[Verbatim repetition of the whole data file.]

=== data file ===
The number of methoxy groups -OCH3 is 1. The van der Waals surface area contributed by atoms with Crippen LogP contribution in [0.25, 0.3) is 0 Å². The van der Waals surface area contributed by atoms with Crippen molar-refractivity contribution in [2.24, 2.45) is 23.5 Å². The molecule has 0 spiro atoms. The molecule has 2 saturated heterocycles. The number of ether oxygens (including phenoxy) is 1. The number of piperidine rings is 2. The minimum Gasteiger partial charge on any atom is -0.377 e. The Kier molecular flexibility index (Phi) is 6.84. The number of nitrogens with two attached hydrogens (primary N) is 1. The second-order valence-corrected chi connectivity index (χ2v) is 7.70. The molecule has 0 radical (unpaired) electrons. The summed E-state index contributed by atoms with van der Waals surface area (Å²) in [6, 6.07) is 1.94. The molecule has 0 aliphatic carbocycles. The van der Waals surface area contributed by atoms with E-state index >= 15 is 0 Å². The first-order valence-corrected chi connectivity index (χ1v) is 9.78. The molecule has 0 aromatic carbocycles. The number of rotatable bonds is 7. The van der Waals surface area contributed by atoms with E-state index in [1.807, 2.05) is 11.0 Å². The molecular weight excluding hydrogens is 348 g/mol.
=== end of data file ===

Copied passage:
The number of methoxy groups -OCH3 is 1. The van der Waals surface area contributed by atoms with Crippen LogP contribution in [0.25, 0.3) is 0 Å². The van der Waals surface area contributed by atoms with Crippen molar-refractivity contribution in [2.24, 2.45) is 23.5 Å². The molecule has 0 spiro atoms. The molecule has 2 saturated heterocycles. The number of ether oxygens (including phenoxy) is 1. The number of piperidine rings is 2. The minimum Gasteiger partial charge on any atom is -0.377 e. The Kier molecular flexibility index (Phi) is 6.84. The number of nitrogens with two attached hydrogens (primary N) is 1. The second-order valence-corrected chi connectivity index (χ2v) is 7.70. The molecule has 0 radical (unpaired) electrons. The summed E-state index contributed by atoms with van der Waals surface area (Å²) in [6, 6.07) is 1.94. The molecule has 0 aliphatic carbocycles. The van der Waals surface area contributed by atoms with E-state index >= 15 is 0 Å². The first-order valence-corrected chi connectivity index (χ1v) is 9.78. The molecule has 0 aromatic carbocycles. The number of rotatable bonds is 7. The van der Waals surface area contributed by atoms with E-state index in [1.807, 2.05) is 11.0 Å². The molecular weight excluding hydrogens is 348 g/mol.